Well it had to happen. Just as we reported with delight back in 2006 on the imminent arrival of the Tesla Roadster, an all-electric car we estimate can top out somewhere north of 180 mph, last week we learned of a Dodge Viper that’s been modified to run on E85, a fuel blend that is 85% ethanol.
|Karl Jacob’s E85 Viper
When I talked with owner Karl Jacob last week, he stated his Viper has already been clocked at 185 mph in the standing mile, and he’s gearing up to do another run with the goal of topping 195 mph. We’re looking forward to seeing Karl’s E85 Viper on display this September at the GoingGreen executive summit, an event for green technology investors and entrepreneurs that EcoWorld is co-hosting.
There are many ways to look at something like a Viper that runs on E85. It’s kind of like an incandescent light bulb – it may be an inefficient use of energy, but if the fuel comes from a clean and sustainable source, it’s nobody’s business how efficiently it’s used.
It’s interesting that the folks who are trying to take away our incandescents – claiming most electricity comes from coal, and therefore any inefficient use of electricity should be against the law – are not trying to discourage use of biofuel. After all, most biofuel comes from land where tropical rainforests once stood. But what’s encouraging about biofuel and electricity is not that today their predominant sources are destroyed rainforests and coal fired power plants, but where they will come from tomorrow. Both biofuel and electricity have the potential to be absolutely clean and sustainable – from cradle to cradle.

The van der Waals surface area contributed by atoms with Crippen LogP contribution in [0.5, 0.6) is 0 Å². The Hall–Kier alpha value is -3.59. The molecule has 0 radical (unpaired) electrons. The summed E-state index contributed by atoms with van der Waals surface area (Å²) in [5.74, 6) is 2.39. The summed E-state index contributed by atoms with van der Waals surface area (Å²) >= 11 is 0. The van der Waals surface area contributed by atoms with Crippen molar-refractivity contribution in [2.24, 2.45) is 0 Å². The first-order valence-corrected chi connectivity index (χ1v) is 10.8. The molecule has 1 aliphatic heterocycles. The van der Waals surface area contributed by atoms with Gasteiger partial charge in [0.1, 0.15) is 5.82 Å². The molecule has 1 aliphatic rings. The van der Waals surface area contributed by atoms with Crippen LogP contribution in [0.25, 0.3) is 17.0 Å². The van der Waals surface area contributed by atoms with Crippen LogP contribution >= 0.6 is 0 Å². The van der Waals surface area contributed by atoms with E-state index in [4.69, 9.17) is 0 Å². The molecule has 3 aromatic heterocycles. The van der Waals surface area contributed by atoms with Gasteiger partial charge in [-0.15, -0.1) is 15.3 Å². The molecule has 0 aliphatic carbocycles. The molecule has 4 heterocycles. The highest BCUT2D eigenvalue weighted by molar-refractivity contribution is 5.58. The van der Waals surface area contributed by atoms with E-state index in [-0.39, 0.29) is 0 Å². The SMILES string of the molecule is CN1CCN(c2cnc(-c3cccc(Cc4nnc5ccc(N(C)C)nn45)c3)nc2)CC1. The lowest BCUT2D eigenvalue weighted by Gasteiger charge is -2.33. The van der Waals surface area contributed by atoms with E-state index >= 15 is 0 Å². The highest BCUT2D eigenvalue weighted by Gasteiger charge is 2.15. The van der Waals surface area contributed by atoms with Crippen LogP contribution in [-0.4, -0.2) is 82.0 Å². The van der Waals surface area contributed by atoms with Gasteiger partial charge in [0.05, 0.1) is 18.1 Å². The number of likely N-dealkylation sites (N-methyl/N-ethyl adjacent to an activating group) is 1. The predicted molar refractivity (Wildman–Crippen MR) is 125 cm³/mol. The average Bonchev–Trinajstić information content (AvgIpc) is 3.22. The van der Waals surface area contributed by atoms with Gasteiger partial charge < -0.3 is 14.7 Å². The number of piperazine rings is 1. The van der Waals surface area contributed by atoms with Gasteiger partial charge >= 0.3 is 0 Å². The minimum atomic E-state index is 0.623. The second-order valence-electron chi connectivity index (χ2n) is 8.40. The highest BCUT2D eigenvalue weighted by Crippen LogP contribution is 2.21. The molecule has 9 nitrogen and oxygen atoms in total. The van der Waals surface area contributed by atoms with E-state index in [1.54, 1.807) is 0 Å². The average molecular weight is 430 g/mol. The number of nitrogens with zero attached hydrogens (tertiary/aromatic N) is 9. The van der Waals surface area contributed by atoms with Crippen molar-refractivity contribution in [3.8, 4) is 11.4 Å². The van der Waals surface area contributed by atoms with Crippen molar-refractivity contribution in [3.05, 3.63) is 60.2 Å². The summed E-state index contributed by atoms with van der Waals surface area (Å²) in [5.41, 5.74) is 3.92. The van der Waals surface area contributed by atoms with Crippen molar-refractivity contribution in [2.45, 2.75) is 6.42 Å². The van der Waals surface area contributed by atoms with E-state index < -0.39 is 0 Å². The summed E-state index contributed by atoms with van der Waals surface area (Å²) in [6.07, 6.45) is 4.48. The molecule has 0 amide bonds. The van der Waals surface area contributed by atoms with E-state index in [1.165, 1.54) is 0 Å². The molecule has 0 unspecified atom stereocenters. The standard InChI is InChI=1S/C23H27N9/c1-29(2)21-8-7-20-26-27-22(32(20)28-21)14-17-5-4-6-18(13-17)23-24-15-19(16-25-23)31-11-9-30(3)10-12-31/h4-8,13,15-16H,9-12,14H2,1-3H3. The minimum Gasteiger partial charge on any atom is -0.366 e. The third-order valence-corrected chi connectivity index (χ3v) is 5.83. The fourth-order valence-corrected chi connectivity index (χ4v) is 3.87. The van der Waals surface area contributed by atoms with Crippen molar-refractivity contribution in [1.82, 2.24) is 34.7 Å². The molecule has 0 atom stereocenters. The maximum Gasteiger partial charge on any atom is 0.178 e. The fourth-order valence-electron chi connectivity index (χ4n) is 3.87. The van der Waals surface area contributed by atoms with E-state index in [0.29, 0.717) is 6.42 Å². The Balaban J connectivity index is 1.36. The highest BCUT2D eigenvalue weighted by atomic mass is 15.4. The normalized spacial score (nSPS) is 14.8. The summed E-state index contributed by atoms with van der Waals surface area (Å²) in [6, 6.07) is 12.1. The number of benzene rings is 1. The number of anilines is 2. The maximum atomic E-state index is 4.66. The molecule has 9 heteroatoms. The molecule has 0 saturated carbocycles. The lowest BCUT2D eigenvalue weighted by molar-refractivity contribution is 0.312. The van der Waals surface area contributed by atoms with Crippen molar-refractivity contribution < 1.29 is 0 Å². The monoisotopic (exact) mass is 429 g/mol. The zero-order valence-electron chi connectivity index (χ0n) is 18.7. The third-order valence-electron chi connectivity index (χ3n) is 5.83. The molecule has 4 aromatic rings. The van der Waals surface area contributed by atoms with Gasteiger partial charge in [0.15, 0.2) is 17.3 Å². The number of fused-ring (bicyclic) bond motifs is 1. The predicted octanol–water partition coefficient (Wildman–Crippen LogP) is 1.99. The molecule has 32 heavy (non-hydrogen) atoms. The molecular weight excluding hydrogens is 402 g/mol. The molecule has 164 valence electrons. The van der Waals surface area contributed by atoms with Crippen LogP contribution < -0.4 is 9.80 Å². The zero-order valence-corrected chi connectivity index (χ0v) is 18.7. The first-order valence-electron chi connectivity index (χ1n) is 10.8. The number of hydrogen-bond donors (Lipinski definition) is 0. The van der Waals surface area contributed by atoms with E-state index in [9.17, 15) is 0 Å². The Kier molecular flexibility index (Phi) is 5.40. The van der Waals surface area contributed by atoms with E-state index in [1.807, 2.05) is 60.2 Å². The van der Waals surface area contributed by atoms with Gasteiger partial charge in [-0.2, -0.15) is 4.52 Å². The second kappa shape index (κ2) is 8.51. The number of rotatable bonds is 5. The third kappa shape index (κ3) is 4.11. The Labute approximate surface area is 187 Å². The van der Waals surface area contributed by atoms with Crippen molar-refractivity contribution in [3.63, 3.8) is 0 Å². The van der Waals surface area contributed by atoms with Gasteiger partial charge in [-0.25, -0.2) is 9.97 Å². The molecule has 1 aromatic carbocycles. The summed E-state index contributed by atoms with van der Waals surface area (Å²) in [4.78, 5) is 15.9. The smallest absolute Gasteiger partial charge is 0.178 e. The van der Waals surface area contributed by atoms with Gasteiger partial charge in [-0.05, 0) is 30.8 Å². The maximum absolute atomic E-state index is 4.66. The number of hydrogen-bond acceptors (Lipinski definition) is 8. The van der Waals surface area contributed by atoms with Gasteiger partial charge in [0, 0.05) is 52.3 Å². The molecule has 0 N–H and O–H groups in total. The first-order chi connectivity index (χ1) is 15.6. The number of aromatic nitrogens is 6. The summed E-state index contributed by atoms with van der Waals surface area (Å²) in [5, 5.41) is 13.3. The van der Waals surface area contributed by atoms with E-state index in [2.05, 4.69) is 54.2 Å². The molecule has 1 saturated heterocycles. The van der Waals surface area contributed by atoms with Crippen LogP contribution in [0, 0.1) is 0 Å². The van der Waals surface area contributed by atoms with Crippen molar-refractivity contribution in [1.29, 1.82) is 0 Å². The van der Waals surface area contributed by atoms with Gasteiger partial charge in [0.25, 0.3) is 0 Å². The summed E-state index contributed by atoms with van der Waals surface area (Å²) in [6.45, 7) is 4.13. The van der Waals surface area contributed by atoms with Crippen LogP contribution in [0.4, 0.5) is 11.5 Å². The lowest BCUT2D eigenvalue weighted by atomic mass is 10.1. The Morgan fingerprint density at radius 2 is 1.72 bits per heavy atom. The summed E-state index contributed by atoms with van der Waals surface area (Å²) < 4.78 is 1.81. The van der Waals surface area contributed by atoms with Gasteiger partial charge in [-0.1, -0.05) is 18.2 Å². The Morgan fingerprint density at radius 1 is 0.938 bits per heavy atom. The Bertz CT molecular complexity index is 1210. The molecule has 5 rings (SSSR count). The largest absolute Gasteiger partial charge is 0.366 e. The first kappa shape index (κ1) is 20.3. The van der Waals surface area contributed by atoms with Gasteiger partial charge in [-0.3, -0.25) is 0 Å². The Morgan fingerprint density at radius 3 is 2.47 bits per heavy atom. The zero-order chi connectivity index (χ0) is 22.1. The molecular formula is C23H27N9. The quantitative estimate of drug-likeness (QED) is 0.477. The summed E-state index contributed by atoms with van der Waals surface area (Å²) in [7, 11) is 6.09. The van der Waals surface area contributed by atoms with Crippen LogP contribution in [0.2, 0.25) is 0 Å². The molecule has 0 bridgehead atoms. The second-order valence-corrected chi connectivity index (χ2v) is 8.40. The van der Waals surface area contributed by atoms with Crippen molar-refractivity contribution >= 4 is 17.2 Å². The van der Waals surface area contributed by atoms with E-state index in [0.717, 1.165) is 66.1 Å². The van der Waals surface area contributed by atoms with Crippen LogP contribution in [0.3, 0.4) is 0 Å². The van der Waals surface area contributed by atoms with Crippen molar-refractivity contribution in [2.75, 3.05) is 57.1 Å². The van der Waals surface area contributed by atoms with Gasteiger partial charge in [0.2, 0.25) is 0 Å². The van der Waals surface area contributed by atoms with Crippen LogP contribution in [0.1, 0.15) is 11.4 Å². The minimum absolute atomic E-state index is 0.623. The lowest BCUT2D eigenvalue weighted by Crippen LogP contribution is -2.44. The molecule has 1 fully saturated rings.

Electricity and biofuel are both attractive because the sources of these energies are various, and many of them have no negative environmental impacts whatsoever. Electricity can come from photovoltaics, or solar thermal arrays – some claim, not without good arguments, that nuclear power is safer than ever and will become a more significant source of electricity for the world. Biofuel feedstocks are being developed that can be grown within completely enclosed systems, where water (constantly reused), light and CO2 are the only inputs.
So bring on the high-performance clean vehicles, we say, and continue to explore free market solutions to environmental challenges, not rationing. It will be a poorer world if innovators like Karl Jacobs can’t burn rubber from time to time.